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This article was originally published in The Gray Sheet

Executive Summary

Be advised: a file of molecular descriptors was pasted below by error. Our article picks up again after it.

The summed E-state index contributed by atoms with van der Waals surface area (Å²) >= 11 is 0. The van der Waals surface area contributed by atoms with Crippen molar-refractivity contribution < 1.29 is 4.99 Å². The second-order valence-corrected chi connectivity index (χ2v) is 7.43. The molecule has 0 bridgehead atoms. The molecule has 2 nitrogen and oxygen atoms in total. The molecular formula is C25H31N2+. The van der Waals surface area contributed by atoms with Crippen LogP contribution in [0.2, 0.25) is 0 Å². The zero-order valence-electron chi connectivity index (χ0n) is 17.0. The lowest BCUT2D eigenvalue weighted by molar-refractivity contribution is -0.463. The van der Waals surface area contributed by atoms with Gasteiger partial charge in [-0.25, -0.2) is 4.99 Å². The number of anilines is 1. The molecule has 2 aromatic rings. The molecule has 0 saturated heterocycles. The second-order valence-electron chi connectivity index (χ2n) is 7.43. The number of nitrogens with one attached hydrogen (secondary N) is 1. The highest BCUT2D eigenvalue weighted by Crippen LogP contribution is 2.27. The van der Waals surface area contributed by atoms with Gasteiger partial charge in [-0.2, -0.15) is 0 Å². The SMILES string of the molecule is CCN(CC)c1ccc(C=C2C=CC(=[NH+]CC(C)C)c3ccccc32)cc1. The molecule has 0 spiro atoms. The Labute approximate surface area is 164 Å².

MEDICARE ORTHOTIC/PROSTHETIC DEVICE PAYMENT UPDATE FREEZE and enteral and parenteral supplies and equipment update freeze will save an estimated $472 mil. in fiscal years 1994 and 1995 under a House/Senate budget agreement. The budget compromise that emerged from the reconciliation conference Aug. 3 retains House provisions to "eliminate updates for orthotics and prosthetics and parenteral and enteral nutrients, supplies, and equipment" in 1994 and 1995. The Senate budget did not include these provisions. The Senate passed the budget by a 51-50 margin late on Aug. 6, with Vice President Gore casting the decisive vote. Senate approval clears the way for enactment of the measure (HR 2264) by President Clinton. The House narrowly passed the budget bill (HR 2264) in a 218-216 vote on Aug. 5. The package, designed to reduce the federal deficit by $496 bil., would trim a total of $55.8 bil. from the Medicare program over the next five years. The Senate had cleared Medicare cuts of $58.4 bil., the House $50 bil. ("The Gray Sheet" June 28, p. 5). In addition to the orthotic/prosthetic and enteral/parenteral update freezes, the bill contains a number of other cuts in the area of durable medical equipment. For example, the measure would base DME payment limits on the national median of local payments rather than a weighted mean average. The switch to a median-based fee schedule is expected to save $228 mil. The provision, which has been strongly opposed by DME suppliers, was included in both the Senate bill and the Energy and Commerce Committee's portion of the House bill. The House Ways and Means Committee version of the budget did not include a national median fee schedule proposal ("The Gray Sheet" June 7, p. 9). The measure would trim an additional $137 mil. from the Medicare budget by moving aspirators, nebulizers and ventilators "that are either continuous airway pressure devices or intermittent assist devices with continuous airway pressure devices" from the category of devices requiring frequent and substantial servicing. Accessories used with aspirators, nebulizers, and the specified ventilators would be reimbursed separately "as inexpensive or routinely purchased items." Intermittent positive pressure breathing systems will remain in the frequent servicing category. In addition to aspirators and nebulizers, the Senate measure would have moved all ventilators and intermittent positive pressure breathing systems out of the frequent servicing category. The budget measure also would subject ostomy supplies, tracheostomy supplies and urologicals to national payment limits. The devices currently are included in the prosthetics and orthotics fee schedule, which is based on regional payment limits. In addition, payment for surgical dressings "would be made in a lump sum in an amount equal to eighty percent of the lesser of the actual charge for the item or the national payment limit," according to the agreement. The two measures are expected to generate savings of $97 mil. Payment for transcutaneous electrical nerve stimulators would be reduced an additional 30% above the 15% reduction already in place, for an additional $16 mil. in budget cuts. Payment for intraocular lenses implanted at ambulatory surgery centers during or subsequent to cataract surgery, currently $200, would be cut to $150 effective Jan. 1, 1994. ASCs also face a two-year payment freeze under the bill. The two measures are expected to trim $629 mil. from the budget. Clinical laboratories will see $3.3 bil. in payment reductions under the budget, $1.2 bil. from a two-year update freeze and $2.2 bil. from a progressive three-year reduction in payments to 76% of the median by 1996. The conference bill also extends the prohibition on physician self-referral to a wide variety of health services. Current law bans physicians from referring patients to clinical laboratories in which they have ownership or compensation arrangements. The budget measure would extend the ban to services such as radiology and other diagnostic services, radiation therapy, DME, and home health services. The broader ban is expected to result in Medicare savings of $350 mil. Payments for home health services would be cut by $2.8 bil. under the measure by imposing a two-year freeze on cost limits for home health visits and eliminating additional payments for hospital-based home health agencies. Several proposals intended to reduce Medicare DME fraud and abuse were dropped in the conference agreement. House provisions requiring DME supplier certification and prohibiting use of multiple billing numbers were deleted, as were proposals to standardize certificates of medical necessity and require development of uniform national coverage and utilization review requirements for 200 items of medical equipment and supplies.

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